Posted inExperience / Information Technology / Investing

Companies That Don’t Use AWS Made More Money Yesterday

AWS (Amazon Web Services) had an hours long outage yesterday. This is the product used by companies that don’t try very hard. You hire the cheapest labor found anywhere and use Agile because they are all just hacks, most of whom never went to college. This service is so unreliable that Down Detector usually has a chart looking something like this.

My neighbor laughed when he read this post asking what AWS customers would do when Amazon went out of business, well, I was ahead of the curve on this call. Amazon reported almost no profit and slowing growth. All the analysts are now talking about Amazon’s slowing cloud-computing sales. Gee, when you have shit service, people stop paying for it.

The Agile Debacle

You cannot use Agile to create reliable things. You have to architect API’s (Application Programming Interfaces) not hack out incompatible versions hour by hour. There is obviously not a qualified Software Architect or Systems Analyst working at Amazon or any AWS customer. No, that’s not a frivolous statement.

No single point of failure.

People who go to college and get actual degrees in Computer Information Systems have the above mantra drilled into our skulls pretty much every day. In our professional lives we speak it as a talisman against failure while reviewing system flow diagrams and SDLC documentation. It is inconceivable to us that any company expecting people to pay money for something would put in the field a system knowing it has a single point of failure.

Enter the AWS customers, where Amazon is their single point of failure.

Amazon, a company with over 125 physical data centers that still cannot design a proper system.

Agile means you don’t create a full SDLC up front. There is no architecture. There is no design. Just a bunch of off-the-shelf stuff that might sorta work held together by duct tape and bubble gum.

Were you gullible enough to buy into that? Nothing that has multi-hour outages can claim to be mission critical. How about your pacemaker not working for a couple of hours while you are out in the sun? Your insulin pump? Your infusion pump for that chemo you have to have at specific intervals?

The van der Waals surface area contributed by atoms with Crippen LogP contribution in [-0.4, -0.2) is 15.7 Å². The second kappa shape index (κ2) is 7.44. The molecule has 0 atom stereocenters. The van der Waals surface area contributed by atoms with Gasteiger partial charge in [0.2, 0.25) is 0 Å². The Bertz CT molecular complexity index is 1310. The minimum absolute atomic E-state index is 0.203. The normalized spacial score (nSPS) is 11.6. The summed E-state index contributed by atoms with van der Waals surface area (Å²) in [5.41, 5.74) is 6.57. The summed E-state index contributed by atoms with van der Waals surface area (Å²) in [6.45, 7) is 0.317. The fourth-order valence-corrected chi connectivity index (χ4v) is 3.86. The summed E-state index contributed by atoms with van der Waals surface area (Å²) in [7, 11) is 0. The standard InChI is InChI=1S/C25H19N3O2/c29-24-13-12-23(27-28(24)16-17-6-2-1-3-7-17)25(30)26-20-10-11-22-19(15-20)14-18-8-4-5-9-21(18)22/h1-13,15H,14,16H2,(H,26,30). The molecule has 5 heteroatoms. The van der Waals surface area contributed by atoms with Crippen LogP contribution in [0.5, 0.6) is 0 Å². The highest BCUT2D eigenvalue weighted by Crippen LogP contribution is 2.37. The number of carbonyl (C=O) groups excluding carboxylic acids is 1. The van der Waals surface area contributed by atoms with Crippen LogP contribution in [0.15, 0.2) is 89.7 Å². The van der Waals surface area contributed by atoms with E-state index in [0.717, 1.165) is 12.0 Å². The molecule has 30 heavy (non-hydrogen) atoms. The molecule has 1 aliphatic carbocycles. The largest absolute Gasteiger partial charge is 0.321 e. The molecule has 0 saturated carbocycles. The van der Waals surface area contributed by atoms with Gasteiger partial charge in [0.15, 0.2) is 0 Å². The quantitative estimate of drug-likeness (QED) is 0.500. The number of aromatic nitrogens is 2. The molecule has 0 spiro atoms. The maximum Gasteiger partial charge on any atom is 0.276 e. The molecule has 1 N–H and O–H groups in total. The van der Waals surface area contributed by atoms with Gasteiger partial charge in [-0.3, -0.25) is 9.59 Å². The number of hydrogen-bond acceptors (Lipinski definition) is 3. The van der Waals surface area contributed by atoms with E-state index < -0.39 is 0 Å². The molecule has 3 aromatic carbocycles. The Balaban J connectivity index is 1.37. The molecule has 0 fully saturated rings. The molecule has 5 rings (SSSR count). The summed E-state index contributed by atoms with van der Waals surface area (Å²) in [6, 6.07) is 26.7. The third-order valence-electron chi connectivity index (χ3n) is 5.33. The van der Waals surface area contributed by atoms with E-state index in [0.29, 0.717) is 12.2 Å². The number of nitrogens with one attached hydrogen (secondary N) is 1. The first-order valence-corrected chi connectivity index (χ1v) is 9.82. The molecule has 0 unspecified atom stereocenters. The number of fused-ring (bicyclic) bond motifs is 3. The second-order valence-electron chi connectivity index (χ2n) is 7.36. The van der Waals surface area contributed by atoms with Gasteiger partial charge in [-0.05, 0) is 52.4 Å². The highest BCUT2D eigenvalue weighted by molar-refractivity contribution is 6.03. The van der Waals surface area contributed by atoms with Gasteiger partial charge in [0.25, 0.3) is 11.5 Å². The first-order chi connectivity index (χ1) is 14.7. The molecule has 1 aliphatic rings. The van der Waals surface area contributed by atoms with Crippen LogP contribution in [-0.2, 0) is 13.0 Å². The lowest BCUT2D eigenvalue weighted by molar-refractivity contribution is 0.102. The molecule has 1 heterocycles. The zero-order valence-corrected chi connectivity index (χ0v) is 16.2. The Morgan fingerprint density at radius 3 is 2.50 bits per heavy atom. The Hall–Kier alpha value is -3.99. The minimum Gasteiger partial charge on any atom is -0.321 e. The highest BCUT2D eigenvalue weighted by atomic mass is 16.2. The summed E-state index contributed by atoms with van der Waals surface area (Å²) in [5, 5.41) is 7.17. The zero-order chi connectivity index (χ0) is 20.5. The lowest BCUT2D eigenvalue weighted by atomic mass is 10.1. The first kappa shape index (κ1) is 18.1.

Roland Hughes started his IT career in the early 1980s. He quickly became a consultant and president of Logikal Solutions, a software consulting firm specializing in OpenVMS application and C++/Qt touchscreen/embedded Linux development. Early in his career he became involved in what is now called cross platform development. Given the dearth of useful books on the subject he ventured into the world of professional author in 1995 writing the first of the "Zinc It!" book series for John Gordon Burke Publisher, Inc.

A decade later he released a massive (nearly 800 pages) tome "The Minimum You Need to Know to Be an OpenVMS Application Developer" which tried to encapsulate the essential skills gained over what was nearly a 20 year career at that point. From there "The Minimum You Need to Know" book series was born.

Three years later he wrote his first novel "Infinite Exposure" which got much notice from people involved in the banking and financial security worlds. Some of the attacks predicted in that book have since come to pass. While it was not originally intended to be a trilogy, it became the first book of "The Earth That Was" trilogy:
Infinite Exposure
Lesedi - The Greatest Lie Ever Told
John Smith - Last Known Survivor of the Microsoft Wars

When he is not consulting Roland Hughes posts about technology and sometimes politics on his blog. He also has regularly scheduled Sunday posts appearing on the Interesting Authors blog.